Latest GBP News: Learn How the GBP Is Doing in the Forex Market￼
Several factors impact the price of GBP and the performance of GBP pairs. Discover the latest GBP news and the events that are driving the price.
Latest GBP News
The Great British Pound (GBP) is one of the forex market’s most traded currencies and one of the world’s reserve currencies. Forex traders analyse many currency pairs daily, using platforms such as TradingView UK to get the correct entries and exits as they trade. News about global or national events frequently impacts the prices of forex pairs, in the short term or long term, and is often critical to a successful analysis. From political events to economic factors, a country’s currency reacts to the impact of events on investors’ confidence. This article explores the latest news about the UK and the global economy that affects the market value of the GBP.
Pound rallies as Liz Truss resigns
The UK is currently battling harsh economic conditions that have worsened over the last six months. Inflation and energy concerns have driven the GBP to new lows. A change in government, starting with the resignation of former Prime Minister Boris Johnson and the crowning of a new king, seemed to be the spark the UK economy needed. Prime Minister Liz Truss was sworn in after a close election saw her emerge victorious, but her short tenure has done little to improve the economy. Specific tax policies reduced investors’ confidence in the GBP, but a possible reversal is in the works, thanks to her resignation, which she announced on Thursday. Many traders took up a bullish position on the GBP pairs before her announcement as they predicted a rally. The GBP did not disappoint: it rose sharply, rallying to $1.13 against the USD, before falling to $1.12.
Fiscal policy reversal rallies GBP
Liz Truss and former Chancellor of the Exchequer, Kwasi Kwarteng, announced a tax cut policy that saw the GBP hit lower prices against the USD and an increase in UK government bond yields. The effect also caused a reduction in the demand for the GBP, but the new Chancellor of the Exchequer, Jeremy Hunt, pushed the policy aside, causing the GBP to rally by 1 point for the first time in many weeks. The Bank of England started an emergency buying of government bonds after the market unravelled following the tax cut announcements. The BoE has now ended the action following a gradual return to normalcy. The GBP went up 1.54% following the announcement, reaching a new high in October. Market sentiments are firmly confident that the GBP will regain momentum.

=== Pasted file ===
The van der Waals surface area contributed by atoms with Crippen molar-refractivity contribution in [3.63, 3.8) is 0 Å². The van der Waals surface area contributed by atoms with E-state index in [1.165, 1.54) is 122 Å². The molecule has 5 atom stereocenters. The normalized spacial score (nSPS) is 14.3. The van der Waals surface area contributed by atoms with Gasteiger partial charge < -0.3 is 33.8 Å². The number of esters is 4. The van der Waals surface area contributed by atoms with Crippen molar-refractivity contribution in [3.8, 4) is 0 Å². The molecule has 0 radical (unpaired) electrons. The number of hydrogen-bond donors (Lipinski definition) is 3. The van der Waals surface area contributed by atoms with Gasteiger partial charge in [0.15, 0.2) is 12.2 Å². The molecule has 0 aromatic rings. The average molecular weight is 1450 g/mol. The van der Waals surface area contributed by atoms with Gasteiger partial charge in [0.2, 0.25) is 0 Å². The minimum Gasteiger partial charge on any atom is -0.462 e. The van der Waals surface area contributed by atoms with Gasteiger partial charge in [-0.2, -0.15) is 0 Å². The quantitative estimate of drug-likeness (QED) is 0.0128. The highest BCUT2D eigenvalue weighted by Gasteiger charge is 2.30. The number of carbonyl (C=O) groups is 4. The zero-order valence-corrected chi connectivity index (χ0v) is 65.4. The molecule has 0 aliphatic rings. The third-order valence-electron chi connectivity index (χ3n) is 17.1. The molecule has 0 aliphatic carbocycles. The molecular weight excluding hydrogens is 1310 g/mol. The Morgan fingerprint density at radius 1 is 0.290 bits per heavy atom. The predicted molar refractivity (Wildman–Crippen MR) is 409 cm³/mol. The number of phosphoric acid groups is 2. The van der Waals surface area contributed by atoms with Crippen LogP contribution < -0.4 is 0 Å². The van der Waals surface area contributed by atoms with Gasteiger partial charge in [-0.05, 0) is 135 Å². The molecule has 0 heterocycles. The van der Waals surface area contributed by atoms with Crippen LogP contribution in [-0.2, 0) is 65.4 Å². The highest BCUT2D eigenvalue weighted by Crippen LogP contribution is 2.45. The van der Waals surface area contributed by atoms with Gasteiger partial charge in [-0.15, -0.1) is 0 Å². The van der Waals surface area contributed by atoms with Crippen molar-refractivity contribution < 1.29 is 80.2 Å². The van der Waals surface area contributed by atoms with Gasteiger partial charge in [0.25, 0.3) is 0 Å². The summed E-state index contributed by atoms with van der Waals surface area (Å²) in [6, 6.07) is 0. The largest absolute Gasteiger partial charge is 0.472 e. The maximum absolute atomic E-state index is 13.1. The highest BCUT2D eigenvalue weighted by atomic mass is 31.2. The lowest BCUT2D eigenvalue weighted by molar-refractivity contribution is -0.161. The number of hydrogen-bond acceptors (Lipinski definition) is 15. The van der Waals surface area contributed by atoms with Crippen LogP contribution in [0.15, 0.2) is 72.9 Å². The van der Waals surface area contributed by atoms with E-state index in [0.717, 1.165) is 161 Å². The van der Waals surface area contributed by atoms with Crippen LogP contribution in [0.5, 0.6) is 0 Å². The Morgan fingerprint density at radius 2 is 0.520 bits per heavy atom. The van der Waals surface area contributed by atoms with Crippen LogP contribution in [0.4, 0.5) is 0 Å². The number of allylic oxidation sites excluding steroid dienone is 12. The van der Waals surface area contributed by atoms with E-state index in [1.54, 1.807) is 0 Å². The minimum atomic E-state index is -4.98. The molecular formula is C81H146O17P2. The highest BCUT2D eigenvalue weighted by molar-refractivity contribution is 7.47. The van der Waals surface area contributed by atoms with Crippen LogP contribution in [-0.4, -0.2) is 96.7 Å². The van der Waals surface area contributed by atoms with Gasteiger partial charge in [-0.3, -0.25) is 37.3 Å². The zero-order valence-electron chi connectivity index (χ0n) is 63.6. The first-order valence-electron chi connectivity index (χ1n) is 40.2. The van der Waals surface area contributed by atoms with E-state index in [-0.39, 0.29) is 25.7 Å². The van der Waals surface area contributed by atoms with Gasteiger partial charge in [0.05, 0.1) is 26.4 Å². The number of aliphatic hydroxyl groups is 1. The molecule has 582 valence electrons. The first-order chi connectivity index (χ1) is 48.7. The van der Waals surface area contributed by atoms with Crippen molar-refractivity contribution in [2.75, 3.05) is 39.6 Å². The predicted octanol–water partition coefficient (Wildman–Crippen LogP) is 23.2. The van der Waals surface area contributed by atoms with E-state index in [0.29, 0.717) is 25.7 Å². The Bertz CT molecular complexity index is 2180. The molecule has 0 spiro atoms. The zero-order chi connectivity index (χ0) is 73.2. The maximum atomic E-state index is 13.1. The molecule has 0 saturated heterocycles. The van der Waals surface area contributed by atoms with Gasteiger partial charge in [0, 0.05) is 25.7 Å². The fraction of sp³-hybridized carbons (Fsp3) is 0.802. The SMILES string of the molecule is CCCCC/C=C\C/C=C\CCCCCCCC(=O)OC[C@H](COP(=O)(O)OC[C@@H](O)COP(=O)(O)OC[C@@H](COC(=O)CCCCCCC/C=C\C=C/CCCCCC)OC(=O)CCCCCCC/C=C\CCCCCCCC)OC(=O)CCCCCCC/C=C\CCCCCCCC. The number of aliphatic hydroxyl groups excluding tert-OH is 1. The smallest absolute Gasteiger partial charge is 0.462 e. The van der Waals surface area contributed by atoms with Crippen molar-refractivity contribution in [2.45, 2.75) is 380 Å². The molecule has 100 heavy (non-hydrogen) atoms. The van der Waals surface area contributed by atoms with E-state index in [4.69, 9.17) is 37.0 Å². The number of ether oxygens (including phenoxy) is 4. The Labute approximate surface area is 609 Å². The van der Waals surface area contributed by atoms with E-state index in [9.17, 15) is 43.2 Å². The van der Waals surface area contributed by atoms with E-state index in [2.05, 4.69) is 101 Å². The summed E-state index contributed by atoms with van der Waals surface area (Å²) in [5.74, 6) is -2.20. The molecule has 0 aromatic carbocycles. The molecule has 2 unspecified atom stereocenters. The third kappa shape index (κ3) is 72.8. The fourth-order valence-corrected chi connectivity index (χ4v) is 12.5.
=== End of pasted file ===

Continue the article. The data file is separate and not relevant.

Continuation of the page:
GBP hits new one-month high
The GBP hit a new month-high price on October 13, reaching $1.1440 for the first time since October 5. The price remained above 1.15 until October 18, when it fell. The increase came from a slight buying pressure caused by the bullish traders seeking to leverage the short-term effect of the Prime Minister’s announcement. The price fell as the market absorbed the impact, but investors’ confidence in the GBP depends on the election’s outcome. As the UK prepares for a new PM, the major question is whether it is enough to stem the fall of the GBP and kickstart the much-needed recovery. The economic policies will see the GBP respond in kind in the coming weeks.
UK inflation hits new 40-year high
The worsening economy saw UK inflation hit a new 40-year high, reaching 10.1% for the first time since 1982. The cost of living is increasing, due to rising food and energy prices, and with winter fast approaching, energy and housing concerns are triggering massive inflation. The UK government is helping to manage the situation by freezing energy bills at £2,500 for an average household. But the BoE warns that inflation will peak at a level just under 11%, and may hold steady for some time. Economic experts predict a UK recession in the final months of 2022. Although the long-term focus is to reestablish the GBP’s dominance, the short-term action is to roll out policies to prevent uncontrolled inflation.
GBP interest rates may not rise above 5%
In reaction to rising inflation rates, the BoE has hinted that its monetary policies won’t affect interest rates heavily. In August, the BoE increased the interest rate to 1.75% and then to 2.25 in September to increase demand for the GBP. The move worked: the GBP gained in the market and reached a new month-high price. But soaring inflation and worsening economic conditions have led to talk that the BoE may increase interest rates again. Investors are expectant as they see potential bullish positions upon announcement. But the BoE looks unlikely to raise interest rates, even as mortgage rates hit new 14-year highs, according to the Deputy Governor of the BoE, Ben Broadbent, who was speaking at an event on October 20, where he expressed doubts that the UK would increase the interest rate to over 5% to reduce inflation.
Despite enduring a rough start to Q4, analysts believe that the GBP has more turbulent times ahead before any significant price improvement. Since it fell to an all-time low of $1.03 against the USD on September 26, the GBP has regained some strength to reach above 1.15 before falling again. The GBP has a significant support level at 1.10, which, if broken, could go down to 1.05. The 1.1.5 mark, on the other hand, represents an important resistance level. If the GBP breaks through the latter, it could signal a rally. The GBP is rallying against the USD, which has fallen against a basket of major currencies. Whether or not it sustains that movement depends on the economic policies of the next Prime Minister.